Phase-amplitude coupling in rat orbitofrontal cortex discriminates between correct and incorrect decisions during associative learning
Number of pages
SourceThe Journal of Neuroscience, 34, 2, (2014), pp. 493-505
Article / Letter to editor
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SW OZ DCC SMN
SW OZ DCC CO
The Journal of Neuroscience
SubjectAction, intention, and motor control; Biological psychology; DI-BCB_DCC_Theme 3: Plasticity and Memory; DI-BCB_DCC_Theme 4: Brain Networks and Neuronal Communication; Neuroinformatics; Biologische psychologie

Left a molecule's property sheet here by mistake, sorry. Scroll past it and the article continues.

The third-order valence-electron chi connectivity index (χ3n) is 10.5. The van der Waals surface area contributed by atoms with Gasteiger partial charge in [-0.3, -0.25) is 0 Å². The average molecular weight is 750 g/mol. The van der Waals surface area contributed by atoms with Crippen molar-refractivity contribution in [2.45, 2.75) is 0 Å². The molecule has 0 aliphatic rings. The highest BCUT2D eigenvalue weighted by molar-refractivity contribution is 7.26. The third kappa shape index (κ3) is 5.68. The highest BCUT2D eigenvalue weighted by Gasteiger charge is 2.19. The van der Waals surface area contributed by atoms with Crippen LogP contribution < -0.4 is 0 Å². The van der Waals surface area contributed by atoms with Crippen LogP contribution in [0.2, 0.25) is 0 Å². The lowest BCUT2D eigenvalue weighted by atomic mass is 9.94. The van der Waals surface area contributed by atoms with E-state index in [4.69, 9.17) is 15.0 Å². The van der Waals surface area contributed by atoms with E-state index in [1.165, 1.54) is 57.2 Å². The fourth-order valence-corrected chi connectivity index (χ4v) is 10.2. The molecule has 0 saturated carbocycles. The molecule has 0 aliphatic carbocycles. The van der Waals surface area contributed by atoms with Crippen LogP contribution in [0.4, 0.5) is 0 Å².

Cross-frequency interactions between oscillations in local field potentials (LFPs) are thought to support communication between brain structures by temporally coordinating neural activity. It is unknown, however, whether such interactions differentiate between different levels of performance in decision-making tasks. Here, we investigated theta (4-12 Hz) to gamma (30-100 Hz) phase-amplitude coupling in LFP recordings from rat orbitofrontal cortex. Across subsequent periods of a task in which rats learned to discriminate two odors associated with positive and negative outcomes, theta-to-gamma phase-amplitude coupling (PAC) was highest during the odor-sampling task period that preceded a Go/NoGo decision. This task-dependent modulation could not be explained by changes in oscillatory power and appeared to be time-locked to odor onset, not to the timing of the behavioral response. We found that PAC strength during odor sampling correlated with learning, as indexed by improved performance across trials. Moreover, this increase in PAC magnitude was apparent only on trials with correct Go and NoGo decisions, but not incorrect Go decisions. In addition, we found that PAC preferred coupling phase showed consistency over sessions only for correct, but not incorrect trials. In conclusion, orbitofrontal cortex theta-gamma PAC strength differentiates between different levels of performance in an olfactory decision-making task and may play a role in the generation and utilization of stimulus-based outcome predictions, necessary for adaptive decision-making.
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